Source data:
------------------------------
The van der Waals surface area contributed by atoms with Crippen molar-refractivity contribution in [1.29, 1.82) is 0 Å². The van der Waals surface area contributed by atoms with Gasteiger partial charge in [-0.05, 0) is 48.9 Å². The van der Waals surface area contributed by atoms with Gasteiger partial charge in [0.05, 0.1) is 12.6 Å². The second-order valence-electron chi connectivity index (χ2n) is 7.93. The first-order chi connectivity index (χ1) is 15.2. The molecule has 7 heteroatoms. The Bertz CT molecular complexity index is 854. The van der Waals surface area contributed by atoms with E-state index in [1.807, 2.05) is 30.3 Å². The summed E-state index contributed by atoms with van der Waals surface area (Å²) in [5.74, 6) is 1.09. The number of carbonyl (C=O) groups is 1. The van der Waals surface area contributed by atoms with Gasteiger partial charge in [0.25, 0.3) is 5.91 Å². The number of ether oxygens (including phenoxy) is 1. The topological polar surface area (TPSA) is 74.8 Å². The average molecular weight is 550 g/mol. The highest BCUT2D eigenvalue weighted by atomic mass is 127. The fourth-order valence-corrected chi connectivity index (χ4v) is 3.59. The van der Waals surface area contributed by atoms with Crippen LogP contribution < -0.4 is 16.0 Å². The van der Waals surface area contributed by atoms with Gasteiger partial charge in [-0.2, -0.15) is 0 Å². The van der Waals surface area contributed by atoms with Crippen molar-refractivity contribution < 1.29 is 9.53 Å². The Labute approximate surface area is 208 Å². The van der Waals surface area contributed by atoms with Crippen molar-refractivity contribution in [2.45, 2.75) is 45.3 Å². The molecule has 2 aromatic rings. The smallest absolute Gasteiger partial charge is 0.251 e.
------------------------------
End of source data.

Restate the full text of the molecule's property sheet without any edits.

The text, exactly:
The van der Waals surface area contributed by atoms with Crippen molar-refractivity contribution in [1.29, 1.82) is 0 Å². The van der Waals surface area contributed by atoms with Gasteiger partial charge in [-0.05, 0) is 48.9 Å². The van der Waals surface area contributed by atoms with Gasteiger partial charge in [0.05, 0.1) is 12.6 Å². The second-order valence-electron chi connectivity index (χ2n) is 7.93. The first-order chi connectivity index (χ1) is 15.2. The molecule has 7 heteroatoms. The Bertz CT molecular complexity index is 854. The van der Waals surface area contributed by atoms with E-state index in [1.807, 2.05) is 30.3 Å². The summed E-state index contributed by atoms with van der Waals surface area (Å²) in [5.74, 6) is 1.09. The number of carbonyl (C=O) groups is 1. The van der Waals surface area contributed by atoms with Gasteiger partial charge in [0.25, 0.3) is 5.91 Å². The number of ether oxygens (including phenoxy) is 1. The topological polar surface area (TPSA) is 74.8 Å². The average molecular weight is 550 g/mol. The highest BCUT2D eigenvalue weighted by atomic mass is 127. The fourth-order valence-corrected chi connectivity index (χ4v) is 3.59. The van der Waals surface area contributed by atoms with Crippen LogP contribution < -0.4 is 16.0 Å². The van der Waals surface area contributed by atoms with Gasteiger partial charge in [-0.2, -0.15) is 0 Å². The van der Waals surface area contributed by atoms with Crippen molar-refractivity contribution < 1.29 is 9.53 Å². The Labute approximate surface area is 208 Å². The van der Waals surface area contributed by atoms with Crippen molar-refractivity contribution in [2.45, 2.75) is 45.3 Å². The molecule has 2 aromatic rings. The smallest absolute Gasteiger partial charge is 0.251 e.